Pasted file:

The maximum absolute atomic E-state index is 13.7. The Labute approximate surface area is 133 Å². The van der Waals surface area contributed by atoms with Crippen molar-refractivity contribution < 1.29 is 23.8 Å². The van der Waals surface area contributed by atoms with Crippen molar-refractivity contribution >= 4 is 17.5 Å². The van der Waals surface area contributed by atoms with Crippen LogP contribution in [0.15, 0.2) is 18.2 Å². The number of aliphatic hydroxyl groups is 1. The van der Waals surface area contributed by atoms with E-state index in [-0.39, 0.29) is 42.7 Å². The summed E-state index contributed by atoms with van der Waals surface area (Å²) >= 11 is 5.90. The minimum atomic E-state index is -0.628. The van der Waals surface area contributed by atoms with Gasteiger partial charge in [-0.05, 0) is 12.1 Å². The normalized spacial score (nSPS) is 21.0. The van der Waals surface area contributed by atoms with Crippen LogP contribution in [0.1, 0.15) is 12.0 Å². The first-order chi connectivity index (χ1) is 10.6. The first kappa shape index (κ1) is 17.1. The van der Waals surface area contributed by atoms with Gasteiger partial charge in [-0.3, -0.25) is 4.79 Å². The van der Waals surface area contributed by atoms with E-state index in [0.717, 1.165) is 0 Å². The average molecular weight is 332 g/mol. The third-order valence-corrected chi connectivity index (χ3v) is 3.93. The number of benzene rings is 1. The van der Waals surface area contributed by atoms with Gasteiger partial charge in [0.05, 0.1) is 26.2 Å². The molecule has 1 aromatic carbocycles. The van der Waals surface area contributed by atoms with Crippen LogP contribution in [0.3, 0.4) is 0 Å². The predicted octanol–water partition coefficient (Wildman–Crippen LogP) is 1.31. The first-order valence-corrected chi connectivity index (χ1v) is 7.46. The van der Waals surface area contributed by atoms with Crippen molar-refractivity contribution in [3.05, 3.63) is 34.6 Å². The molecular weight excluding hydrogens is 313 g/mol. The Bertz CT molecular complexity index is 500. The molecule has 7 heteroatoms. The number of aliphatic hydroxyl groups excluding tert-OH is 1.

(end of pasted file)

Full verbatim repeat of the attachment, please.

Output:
The maximum absolute atomic E-state index is 13.7. The Labute approximate surface area is 133 Å². The van der Waals surface area contributed by atoms with Crippen molar-refractivity contribution < 1.29 is 23.8 Å². The van der Waals surface area contributed by atoms with Crippen molar-refractivity contribution >= 4 is 17.5 Å². The van der Waals surface area contributed by atoms with Crippen LogP contribution in [0.15, 0.2) is 18.2 Å². The number of aliphatic hydroxyl groups is 1. The van der Waals surface area contributed by atoms with E-state index in [-0.39, 0.29) is 42.7 Å². The summed E-state index contributed by atoms with van der Waals surface area (Å²) >= 11 is 5.90. The minimum atomic E-state index is -0.628. The van der Waals surface area contributed by atoms with Gasteiger partial charge in [-0.05, 0) is 12.1 Å². The normalized spacial score (nSPS) is 21.0. The van der Waals surface area contributed by atoms with Crippen LogP contribution in [0.1, 0.15) is 12.0 Å². The first-order chi connectivity index (χ1) is 10.6. The first kappa shape index (κ1) is 17.1. The van der Waals surface area contributed by atoms with Gasteiger partial charge in [-0.3, -0.25) is 4.79 Å². The van der Waals surface area contributed by atoms with E-state index in [0.717, 1.165) is 0 Å². The average molecular weight is 332 g/mol. The third-order valence-corrected chi connectivity index (χ3v) is 3.93. The number of benzene rings is 1. The van der Waals surface area contributed by atoms with Gasteiger partial charge in [0.05, 0.1) is 26.2 Å². The molecule has 1 aromatic carbocycles. The van der Waals surface area contributed by atoms with Crippen LogP contribution in [0.3, 0.4) is 0 Å². The predicted octanol–water partition coefficient (Wildman–Crippen LogP) is 1.31. The first-order valence-corrected chi connectivity index (χ1v) is 7.46. The van der Waals surface area contributed by atoms with Crippen molar-refractivity contribution in [3.05, 3.63) is 34.6 Å². The molecular weight excluding hydrogens is 313 g/mol. The Bertz CT molecular complexity index is 500. The molecule has 7 heteroatoms. The number of aliphatic hydroxyl groups excluding tert-OH is 1.